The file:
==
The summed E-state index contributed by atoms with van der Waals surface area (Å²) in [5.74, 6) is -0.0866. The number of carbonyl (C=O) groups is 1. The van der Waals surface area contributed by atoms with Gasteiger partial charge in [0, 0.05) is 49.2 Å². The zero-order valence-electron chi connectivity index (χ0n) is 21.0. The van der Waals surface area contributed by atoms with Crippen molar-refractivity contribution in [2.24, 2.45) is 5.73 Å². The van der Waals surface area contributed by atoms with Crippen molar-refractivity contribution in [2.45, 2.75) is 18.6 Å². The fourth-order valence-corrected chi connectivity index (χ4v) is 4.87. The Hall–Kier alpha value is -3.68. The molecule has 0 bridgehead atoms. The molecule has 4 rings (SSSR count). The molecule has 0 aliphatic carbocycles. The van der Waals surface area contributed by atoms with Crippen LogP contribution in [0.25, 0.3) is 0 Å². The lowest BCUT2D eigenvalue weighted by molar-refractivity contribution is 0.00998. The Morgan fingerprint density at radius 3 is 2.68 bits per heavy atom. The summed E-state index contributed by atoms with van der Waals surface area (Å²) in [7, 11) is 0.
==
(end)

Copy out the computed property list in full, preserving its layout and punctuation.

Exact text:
The summed E-state index contributed by atoms with van der Waals surface area (Å²) in [5.74, 6) is -0.0866. The number of carbonyl (C=O) groups is 1. The van der Waals surface area contributed by atoms with Gasteiger partial charge in [0, 0.05) is 49.2 Å². The zero-order valence-electron chi connectivity index (χ0n) is 21.0. The van der Waals surface area contributed by atoms with Crippen molar-refractivity contribution in [2.24, 2.45) is 5.73 Å². The van der Waals surface area contributed by atoms with Crippen molar-refractivity contribution in [2.45, 2.75) is 18.6 Å². The fourth-order valence-corrected chi connectivity index (χ4v) is 4.87. The Hall–Kier alpha value is -3.68. The molecule has 0 bridgehead atoms. The molecule has 4 rings (SSSR count). The molecule has 0 aliphatic carbocycles. The van der Waals surface area contributed by atoms with Crippen LogP contribution in [0.25, 0.3) is 0 Å². The lowest BCUT2D eigenvalue weighted by molar-refractivity contribution is 0.00998. The Morgan fingerprint density at radius 3 is 2.68 bits per heavy atom. The summed E-state index contributed by atoms with van der Waals surface area (Å²) in [7, 11) is 0.